It’s Best Not to Wonder.

It’s Best Not to Wonder.

If I had to guess, I’d say my father was probably fishing on Sunday. He once told me that was what he liked to do with his time. He also used to do projects around the house, like that year he spent digging out a basement underneath the cabin he lived in, but I’m not sure he’s in any shape to do that sort of thing anymore. He turned 65 last month. At that age, I guess anything is possible though. I really wouldn’t know.

While I did my best to keep the focus of Father’s Day on my husband, thoughts of my own father kept creeping into my mind. I pictured him sitting in his rowboat, that one he had shown me all those years ago when we went for a walk along the lake he lived on. I could see him sitting there, the oars perched off the sides in a way that I honestly don’t know is even possible as I know nothing about rowboats. Maybe it wasn’t a rowboat. I’m not sure now. But it was blue. Or white. I actually can’t remember too much about it.

In my mind he was smoking. I wondered if he would pitch the finished butts out into the lake and risk hurting the fish or if he’d stamp them out in an ashtray he’d brought along with him. I pictured the old lunch cooler he used to bring to work, the red one with the flip down white lid. I’ll bet this one didn’t have beer in it though. He’s been sober for over twenty years. Well, last time I talked to him he had been sober. He probably doesn’t have that cooler anymore, anyway.

I wondered if he would head home at a certain time to sit down to a meal with his second wife, the woman he married some time in the last 15 years or so. I’m not sure when that happened. They weren’t married when I met her and then the next time I talked to my father they were. My father’s remarriage was one of those big things that remains a mystery to me, mostly because I wasn’t included in it.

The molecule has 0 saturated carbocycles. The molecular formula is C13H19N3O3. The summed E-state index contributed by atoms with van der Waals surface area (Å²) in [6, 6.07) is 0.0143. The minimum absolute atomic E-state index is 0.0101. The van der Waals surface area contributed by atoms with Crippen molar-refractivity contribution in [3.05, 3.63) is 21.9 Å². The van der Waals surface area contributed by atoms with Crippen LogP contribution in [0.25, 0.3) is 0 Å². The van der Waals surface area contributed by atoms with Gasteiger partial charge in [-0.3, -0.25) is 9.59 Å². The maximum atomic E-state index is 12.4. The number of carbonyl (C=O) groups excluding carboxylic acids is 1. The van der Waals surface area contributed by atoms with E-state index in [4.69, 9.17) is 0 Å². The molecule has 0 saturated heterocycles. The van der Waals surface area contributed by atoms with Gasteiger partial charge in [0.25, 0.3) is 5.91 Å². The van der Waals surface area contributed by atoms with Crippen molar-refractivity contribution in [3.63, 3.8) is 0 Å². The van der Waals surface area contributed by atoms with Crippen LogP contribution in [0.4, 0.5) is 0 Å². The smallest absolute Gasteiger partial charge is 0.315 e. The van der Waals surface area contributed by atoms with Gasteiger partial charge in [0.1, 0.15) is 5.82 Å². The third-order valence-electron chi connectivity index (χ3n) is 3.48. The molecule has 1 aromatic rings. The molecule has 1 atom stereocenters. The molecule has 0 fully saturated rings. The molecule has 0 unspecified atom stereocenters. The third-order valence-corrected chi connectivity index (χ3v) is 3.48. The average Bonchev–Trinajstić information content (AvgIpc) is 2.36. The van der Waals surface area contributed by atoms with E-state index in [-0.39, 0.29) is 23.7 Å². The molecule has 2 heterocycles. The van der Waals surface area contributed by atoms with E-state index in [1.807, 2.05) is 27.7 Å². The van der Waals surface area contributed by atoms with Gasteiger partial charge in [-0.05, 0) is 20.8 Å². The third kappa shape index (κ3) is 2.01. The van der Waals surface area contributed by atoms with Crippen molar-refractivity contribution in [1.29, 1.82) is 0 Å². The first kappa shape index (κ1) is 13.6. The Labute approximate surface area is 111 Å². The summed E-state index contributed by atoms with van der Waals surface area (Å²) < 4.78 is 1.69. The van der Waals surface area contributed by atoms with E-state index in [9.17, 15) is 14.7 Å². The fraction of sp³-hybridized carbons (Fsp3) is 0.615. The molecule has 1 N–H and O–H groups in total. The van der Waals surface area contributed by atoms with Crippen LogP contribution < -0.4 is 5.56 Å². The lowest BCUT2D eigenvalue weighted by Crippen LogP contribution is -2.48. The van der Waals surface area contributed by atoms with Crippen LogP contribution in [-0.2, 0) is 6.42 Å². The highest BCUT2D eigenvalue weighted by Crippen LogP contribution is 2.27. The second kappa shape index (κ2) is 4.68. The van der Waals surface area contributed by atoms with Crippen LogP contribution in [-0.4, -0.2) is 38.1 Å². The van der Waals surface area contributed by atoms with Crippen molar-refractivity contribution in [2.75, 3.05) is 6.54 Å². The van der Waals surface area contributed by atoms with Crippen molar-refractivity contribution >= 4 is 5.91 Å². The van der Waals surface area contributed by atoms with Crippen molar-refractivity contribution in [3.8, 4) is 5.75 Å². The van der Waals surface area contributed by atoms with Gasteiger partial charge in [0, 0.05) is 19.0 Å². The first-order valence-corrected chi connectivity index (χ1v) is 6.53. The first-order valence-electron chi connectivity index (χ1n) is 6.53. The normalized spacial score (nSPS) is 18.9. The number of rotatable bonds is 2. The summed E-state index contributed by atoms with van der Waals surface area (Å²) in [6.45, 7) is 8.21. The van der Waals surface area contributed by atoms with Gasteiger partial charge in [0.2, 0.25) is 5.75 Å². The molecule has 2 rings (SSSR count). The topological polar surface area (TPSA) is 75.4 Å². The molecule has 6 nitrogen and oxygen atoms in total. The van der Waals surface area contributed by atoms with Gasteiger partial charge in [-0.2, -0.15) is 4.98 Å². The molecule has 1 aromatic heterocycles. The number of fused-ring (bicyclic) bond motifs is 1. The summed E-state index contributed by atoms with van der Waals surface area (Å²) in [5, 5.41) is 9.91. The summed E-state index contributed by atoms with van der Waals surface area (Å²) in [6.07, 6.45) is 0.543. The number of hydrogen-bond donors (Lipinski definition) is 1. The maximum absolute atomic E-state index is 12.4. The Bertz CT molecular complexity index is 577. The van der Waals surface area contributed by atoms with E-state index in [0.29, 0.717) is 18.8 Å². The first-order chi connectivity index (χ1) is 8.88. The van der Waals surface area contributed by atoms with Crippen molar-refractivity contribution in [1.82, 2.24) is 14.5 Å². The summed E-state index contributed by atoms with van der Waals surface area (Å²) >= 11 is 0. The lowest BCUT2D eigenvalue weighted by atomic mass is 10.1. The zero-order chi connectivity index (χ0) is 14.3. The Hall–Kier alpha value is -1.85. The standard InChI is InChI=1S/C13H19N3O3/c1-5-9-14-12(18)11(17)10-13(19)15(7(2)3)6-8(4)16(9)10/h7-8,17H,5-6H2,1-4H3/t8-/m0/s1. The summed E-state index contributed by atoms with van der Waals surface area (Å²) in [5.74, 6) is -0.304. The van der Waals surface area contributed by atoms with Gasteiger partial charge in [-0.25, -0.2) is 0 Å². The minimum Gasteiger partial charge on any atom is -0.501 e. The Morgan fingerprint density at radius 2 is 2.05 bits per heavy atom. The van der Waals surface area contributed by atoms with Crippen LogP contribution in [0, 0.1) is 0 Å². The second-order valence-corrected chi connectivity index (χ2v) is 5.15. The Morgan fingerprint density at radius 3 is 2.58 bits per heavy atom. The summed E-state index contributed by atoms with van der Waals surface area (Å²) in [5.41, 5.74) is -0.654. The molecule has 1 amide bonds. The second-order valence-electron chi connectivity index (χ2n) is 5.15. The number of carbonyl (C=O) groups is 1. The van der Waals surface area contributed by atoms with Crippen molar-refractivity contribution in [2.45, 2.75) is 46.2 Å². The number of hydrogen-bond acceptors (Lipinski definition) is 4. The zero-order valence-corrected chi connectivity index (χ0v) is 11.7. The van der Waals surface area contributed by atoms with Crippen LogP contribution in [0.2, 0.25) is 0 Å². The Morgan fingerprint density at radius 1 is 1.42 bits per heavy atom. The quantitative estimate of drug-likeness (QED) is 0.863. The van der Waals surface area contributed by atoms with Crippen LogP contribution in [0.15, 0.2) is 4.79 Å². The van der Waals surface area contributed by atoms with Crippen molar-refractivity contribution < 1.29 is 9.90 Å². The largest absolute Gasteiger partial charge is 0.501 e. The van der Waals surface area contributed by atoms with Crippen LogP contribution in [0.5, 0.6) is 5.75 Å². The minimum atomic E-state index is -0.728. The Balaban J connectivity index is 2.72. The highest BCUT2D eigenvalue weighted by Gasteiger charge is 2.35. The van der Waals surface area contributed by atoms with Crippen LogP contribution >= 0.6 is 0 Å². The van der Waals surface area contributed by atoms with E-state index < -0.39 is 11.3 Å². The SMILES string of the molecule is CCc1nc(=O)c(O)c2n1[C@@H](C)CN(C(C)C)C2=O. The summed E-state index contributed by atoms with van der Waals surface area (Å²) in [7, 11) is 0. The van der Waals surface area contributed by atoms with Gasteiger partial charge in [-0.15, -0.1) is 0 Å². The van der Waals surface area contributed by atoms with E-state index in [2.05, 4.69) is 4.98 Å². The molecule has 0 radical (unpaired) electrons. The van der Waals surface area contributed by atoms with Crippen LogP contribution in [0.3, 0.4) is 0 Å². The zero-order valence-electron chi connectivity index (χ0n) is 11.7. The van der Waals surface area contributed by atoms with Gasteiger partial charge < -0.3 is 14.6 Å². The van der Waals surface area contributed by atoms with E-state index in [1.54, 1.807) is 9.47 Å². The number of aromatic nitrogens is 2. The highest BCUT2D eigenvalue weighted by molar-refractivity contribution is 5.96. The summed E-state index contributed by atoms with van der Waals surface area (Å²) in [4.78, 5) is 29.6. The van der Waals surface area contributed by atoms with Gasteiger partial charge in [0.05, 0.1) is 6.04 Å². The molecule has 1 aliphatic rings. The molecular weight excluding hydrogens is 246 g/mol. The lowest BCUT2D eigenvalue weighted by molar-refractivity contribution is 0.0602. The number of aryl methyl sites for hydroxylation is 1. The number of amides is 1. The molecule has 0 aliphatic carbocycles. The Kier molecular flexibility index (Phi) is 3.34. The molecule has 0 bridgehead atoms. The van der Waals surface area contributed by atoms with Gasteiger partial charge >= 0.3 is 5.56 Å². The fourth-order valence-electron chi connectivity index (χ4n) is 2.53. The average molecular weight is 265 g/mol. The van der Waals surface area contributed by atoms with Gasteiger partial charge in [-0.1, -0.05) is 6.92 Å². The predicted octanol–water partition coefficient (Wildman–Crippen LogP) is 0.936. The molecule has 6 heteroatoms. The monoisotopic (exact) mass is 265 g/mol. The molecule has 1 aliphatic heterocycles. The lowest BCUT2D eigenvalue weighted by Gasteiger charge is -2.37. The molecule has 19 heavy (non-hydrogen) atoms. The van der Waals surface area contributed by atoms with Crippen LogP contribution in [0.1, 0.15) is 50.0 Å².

I wondered what he’d think about, sitting there in the boat. What would he talk about later with his wife? Surely he knew it was Father’s Day. Did he wonder where his children were and what they were doing?

And then I wondered what kind of father abandons his children, gives up without a fight, just walks away. Not just once, either, but multiple times, over and over. I want to think he had a good reason, but in all this time he’s never once shared that with me. I want to think that if I were in his position, if I had been given the second and third and fourth chances, I wouldn’t squander them.

But maybe I would. Maybe I couldn’t turn it around either.

Maybe some people aren’t worth fighting for.

Maybe he feels the same way about me.

Edited to add: This post took crowd favorite over at yeah write last week! Thanks to everyone who read, voted, and commented!

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43 Responses to “It’s Best Not to Wonder.”

  1. Stacie says:

    Oh Michelle. Such simple and powerful words. I’m sorry.

  2. Jesus, Michelle. This is full of heart. I’m not sure I’ll be able to stop thinking about this one. I imagine you feel the same.

    • michellelongo says:

      Thanks. For my own sanity I try not to think about it too much, but some days with all the reminders it gets pretty hard not to.

  3. Suzanne says:

    I think some people are broken and they have no idea of the damage and hurt they cause others. Your father sounds a lot like my sister. I’m so sorry.

    • michellelongo says:

      I’m sorry you can relate, Suzanne. I agree, he has many demons he’s had to battle and on a good day I can remember that and know it’s probably way more about him than it is about me.

  4. Christine says:

    Doesn’t matter who you are or how amazing, some people only have enough to worry about themselves and are broken. It’s a selfishness that they can’t even have awareness of. It’s definitely not you, it’s him and he will never even know all that he missed out on…

    • michellelongo says:

      Thank you for such a kind comment. It’s true, he’s missing out on so much. He’s not ready to do the work of healing and I try to respect that. It’s sad for him, I’m sure.